I’m back. Where have I been, you might be wondering? Floundering with my family through the winter doldrums in Shanghai. Battling illness. Hunting for groceries. We’re on an upswing, so I’ve found time to write again. I’ve got lots of ideas….but first, Chinese New Year. I must tell you all about Chinese New Year!
Chinese New Year is actually a misnomer. Although most people call it Chinese New Year (CNY) it is also called the Spring Festival. The holiday spans 15 days and is the longest Chinese holiday. This year it began on January 30 and ended on February 13. We were lucky to be here in Shanghai to celebrate. We decided that it was important to experience some of the Chinese holidays and not jet off to some sunny beach destination. At some points during the week, I doubted our decision (AQI over 400?!?!) All in all, I think we made the right one.
There are many ways the Chinese celebrate this holiday…most revolving around food, family and fresh starts. And money. There is a lot of emphasis on money. A lot. Did I mention that money is important?
In the days before the “New Year’s Eve”, families prepare by cleaning their homes. They want to sweep away the old to make room for new good fortune. They also buy new clothes, get haircuts…freshen up their lives for the new year. And they wear red underwear. We didn’t jump on the red underwear bandwagon. I had visions of all of our clothes being pink! Homes are decorated with symbols and a lot of red.
This is the year of the horse, said to be a year of great power. However, if you were born in a previous year of the horse (2002 – like my daughter) it’s not such a good thing. This year she must be very cautious in her decision-making and wear red everyday. Here is a lovely article about the year of the horse – the author adds that 2014 is actually the year of the “Blue Wooden Horse” and how that affects those born in 2014. She also details how this year will affect the other members of my family, based on our horoscope:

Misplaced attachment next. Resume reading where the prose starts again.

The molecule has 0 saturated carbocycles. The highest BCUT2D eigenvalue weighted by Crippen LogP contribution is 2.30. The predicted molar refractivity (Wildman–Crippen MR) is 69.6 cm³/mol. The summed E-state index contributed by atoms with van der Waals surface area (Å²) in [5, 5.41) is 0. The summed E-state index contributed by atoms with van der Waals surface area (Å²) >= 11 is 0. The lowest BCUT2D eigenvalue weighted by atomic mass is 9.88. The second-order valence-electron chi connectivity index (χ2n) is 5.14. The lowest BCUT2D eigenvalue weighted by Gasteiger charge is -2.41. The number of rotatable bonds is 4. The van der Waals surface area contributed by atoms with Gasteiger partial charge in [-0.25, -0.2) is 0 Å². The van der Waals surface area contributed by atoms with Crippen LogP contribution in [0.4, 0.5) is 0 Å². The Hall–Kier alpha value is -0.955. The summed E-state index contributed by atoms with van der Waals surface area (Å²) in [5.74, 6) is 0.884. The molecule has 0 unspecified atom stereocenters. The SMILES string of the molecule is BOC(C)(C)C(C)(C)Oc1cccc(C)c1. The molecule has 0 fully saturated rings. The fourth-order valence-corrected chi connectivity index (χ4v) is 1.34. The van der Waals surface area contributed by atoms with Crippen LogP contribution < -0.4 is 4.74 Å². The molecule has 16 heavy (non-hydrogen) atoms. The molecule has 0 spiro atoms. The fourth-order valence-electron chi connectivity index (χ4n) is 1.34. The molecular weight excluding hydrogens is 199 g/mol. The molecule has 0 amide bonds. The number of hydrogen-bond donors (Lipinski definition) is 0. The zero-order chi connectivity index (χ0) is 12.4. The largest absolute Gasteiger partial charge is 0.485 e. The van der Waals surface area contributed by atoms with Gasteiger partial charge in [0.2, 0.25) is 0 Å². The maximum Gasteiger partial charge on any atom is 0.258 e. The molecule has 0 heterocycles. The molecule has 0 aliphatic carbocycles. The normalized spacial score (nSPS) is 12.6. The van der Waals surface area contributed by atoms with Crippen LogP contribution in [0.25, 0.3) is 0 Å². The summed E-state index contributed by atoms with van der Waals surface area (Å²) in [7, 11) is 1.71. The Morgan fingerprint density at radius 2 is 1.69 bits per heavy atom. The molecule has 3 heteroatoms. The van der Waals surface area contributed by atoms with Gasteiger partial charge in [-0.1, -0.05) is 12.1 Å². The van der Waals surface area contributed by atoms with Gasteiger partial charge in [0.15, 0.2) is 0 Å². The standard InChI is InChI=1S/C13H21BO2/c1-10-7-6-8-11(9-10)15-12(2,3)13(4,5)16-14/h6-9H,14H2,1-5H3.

Me: Dog – Irritation… Everything seems to be irritating a dog. You would like to break into the center of important events, but it does not look like you will succeed. (Not far from the truth – at least the irritation part!)
Husband: Rat – Oops, but it looks like this year is going to be a catastrophic one for you in every aspect. Most probably you are going to be in debt. (YIKES!)
Daughter #1: Dragon – You are going to use every opportunity to be noticed. (True. So very true.)
Son: Rooster – Everything looks good to Rooster, as long as it is not going to affect his own interests. (Pretty true of any 8 year old I know!)
Fish are also an important symbol at the new year, the Chinese word for “fish” is homophonous with the Chinese word meaning “excess or abundance”. So, if you put fish around your home, you will receive an abundant amount of money in the new year.
Our new year started with the departure of our ayi for her hometown. There is an annual migration – of Chinese people – the largest mammal migration in the world! Although that sounds weird, it’s true. This National Geographic article details this phenomenon. This very cool heat map shows where the Chinese are heading to. It’s a great visual of this annual occurrence!
Many, many, many Chinese people return to their homes to be with family. For most, the journey is difficult and very expensive. This is summed up by a catchy saying: “Rich or Poor, Home for New Year” (有钱没钱, 回家过年). (New York Times) There were many photos on the web of disgusting train cars, due to the massive influx of passengers. This article containing gross photos says it all. (In defense of the accused messy Chinese passengers, I usually find it difficult to find a trash bin around town. Not sure if there are many – if any? – on trains. I’ve never traveled by train. Seriously, check out these photos. Unbelievable.)
Crowds waiting to buy train tickets in Ningbo. Can you even imagine? Interested in more information? Watch The Last Train Home for more insight into this.